5 Mood-Boosting Workouts
The science: A little down? Assume upward dog. A 2010 study published in the Journal of Alternative and Complementary Medicine examined the anxiety levels and moods of people who practiced yoga for an hour three times a week. Yoga practice is associated with increased levels of GABA, an amino acid and neurotransmitter that may help reduce anxiety, according to Chris Streeter, a neurologist, a psychiatrist, and the lead author of the study. Also, slow, deep yogic breathing increases oxygen flow, which leads to optimal functioning of all your organs—including your brain, according to Anita Herur, M.D., an assistant professor of physiology at S. Nijalingappa Medical College, in India. Another 2010 study, published in the Al Ameen Journal of Medical Sciences, led by Herur, looked at the physical effects of yoga on new practitioners and linked the practice to improved overall mood. The researchers found that in the study’s subjects the parasympathetic nervous system—the part of the nervous system that promotes relaxation—kicked into high gear “around three months after starting yoga,” says Herur.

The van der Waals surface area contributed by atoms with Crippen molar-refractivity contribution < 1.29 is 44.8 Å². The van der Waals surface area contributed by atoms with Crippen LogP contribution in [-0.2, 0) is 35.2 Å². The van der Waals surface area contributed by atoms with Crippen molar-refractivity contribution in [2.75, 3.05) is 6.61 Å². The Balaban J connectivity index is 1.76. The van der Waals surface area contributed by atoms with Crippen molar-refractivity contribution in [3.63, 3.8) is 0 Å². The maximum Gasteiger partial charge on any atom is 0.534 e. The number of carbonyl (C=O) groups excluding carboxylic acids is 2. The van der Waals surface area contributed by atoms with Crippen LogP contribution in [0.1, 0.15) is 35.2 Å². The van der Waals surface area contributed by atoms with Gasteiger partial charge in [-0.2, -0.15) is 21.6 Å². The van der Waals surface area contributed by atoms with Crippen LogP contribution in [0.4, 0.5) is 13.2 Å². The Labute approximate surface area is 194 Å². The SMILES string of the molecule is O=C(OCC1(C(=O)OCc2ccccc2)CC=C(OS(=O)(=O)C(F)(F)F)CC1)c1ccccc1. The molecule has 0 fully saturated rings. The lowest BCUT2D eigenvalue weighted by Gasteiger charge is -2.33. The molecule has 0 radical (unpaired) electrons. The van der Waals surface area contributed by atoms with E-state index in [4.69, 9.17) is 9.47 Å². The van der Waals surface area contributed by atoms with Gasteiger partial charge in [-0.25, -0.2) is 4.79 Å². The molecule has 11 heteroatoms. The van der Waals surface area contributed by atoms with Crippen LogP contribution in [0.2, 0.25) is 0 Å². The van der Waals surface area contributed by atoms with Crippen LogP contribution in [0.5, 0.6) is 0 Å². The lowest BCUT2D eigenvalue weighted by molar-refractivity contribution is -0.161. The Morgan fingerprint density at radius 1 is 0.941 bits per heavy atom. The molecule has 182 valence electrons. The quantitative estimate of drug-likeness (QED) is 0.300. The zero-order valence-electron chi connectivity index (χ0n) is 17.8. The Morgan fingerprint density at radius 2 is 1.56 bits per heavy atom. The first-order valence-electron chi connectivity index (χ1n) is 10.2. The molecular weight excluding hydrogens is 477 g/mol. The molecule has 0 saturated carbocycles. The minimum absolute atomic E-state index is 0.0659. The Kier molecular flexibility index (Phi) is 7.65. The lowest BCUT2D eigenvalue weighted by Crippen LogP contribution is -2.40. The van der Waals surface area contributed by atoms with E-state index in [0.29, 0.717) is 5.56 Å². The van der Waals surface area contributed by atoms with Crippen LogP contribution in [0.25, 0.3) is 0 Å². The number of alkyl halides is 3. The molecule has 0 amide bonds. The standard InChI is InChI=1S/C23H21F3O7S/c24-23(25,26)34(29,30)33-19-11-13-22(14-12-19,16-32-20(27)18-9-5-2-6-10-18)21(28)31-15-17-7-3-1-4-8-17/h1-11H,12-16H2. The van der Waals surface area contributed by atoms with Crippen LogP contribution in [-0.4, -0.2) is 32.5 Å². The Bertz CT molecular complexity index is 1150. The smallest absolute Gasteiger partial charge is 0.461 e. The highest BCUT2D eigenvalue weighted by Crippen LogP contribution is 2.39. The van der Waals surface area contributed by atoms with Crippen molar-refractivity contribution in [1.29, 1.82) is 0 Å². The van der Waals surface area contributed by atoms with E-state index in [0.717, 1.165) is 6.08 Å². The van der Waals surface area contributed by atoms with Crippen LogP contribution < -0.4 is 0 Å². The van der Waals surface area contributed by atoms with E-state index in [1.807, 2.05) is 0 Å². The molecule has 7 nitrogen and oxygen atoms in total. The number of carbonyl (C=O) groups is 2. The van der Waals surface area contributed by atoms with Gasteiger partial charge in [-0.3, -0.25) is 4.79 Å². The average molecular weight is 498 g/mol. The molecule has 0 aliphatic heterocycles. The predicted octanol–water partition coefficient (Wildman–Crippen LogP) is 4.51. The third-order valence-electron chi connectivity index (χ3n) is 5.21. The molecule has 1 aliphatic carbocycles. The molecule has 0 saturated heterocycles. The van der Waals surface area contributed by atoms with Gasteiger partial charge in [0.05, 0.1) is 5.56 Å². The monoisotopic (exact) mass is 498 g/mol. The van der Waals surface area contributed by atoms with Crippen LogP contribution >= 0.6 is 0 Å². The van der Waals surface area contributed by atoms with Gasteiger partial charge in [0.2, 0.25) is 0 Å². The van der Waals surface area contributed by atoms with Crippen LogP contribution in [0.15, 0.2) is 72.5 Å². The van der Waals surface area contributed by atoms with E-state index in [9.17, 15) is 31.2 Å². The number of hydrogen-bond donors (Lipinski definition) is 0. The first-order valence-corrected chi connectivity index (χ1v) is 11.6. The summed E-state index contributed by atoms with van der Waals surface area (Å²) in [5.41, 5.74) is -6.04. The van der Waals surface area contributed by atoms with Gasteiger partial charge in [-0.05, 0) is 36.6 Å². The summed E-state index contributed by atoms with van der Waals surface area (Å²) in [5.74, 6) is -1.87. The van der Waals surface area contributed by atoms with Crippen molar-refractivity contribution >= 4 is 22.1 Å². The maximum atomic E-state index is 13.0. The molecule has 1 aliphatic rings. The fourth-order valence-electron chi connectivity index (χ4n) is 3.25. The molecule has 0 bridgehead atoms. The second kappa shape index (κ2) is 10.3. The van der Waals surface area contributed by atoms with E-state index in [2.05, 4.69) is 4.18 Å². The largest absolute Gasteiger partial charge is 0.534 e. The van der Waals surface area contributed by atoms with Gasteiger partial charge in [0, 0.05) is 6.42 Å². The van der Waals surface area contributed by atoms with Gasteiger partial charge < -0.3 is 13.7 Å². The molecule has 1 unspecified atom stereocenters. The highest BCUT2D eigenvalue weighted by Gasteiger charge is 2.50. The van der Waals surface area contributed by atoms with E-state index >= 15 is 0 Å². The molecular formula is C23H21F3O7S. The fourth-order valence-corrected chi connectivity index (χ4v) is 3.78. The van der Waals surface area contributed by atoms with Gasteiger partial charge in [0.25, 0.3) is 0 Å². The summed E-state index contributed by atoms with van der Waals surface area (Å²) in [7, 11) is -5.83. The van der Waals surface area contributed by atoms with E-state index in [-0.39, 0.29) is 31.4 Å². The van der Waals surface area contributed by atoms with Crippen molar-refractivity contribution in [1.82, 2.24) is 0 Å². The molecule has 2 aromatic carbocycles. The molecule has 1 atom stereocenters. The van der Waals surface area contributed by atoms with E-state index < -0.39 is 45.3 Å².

How to put it into practice: If you’re new to yoga, your first step should be to learn correct breathing, says Lynn Louise Wonders, a yoga teacher and the owner of the Yoga Room, in Marietta, Georgia. Wonders advises, “Breathe in through your nose to the count of five. Hold for two counts, then exhale through your nose to the count of five, emptying your lungs completely.” Repeat five times. Now you’re ready to merge the breathing with movement. Look for a beginner’s class with a qualified instructor (find a studio through the Yoga Alliance Registry; yogaalliance.org). If you prefer to practice at home, check out Shiva Rea’s Flow Yoga for Beginners ($15, amazon.com). Aim to take one 60-minute class a week. But even 10 minutes done every day at home may improve your outlook. The key is consistency.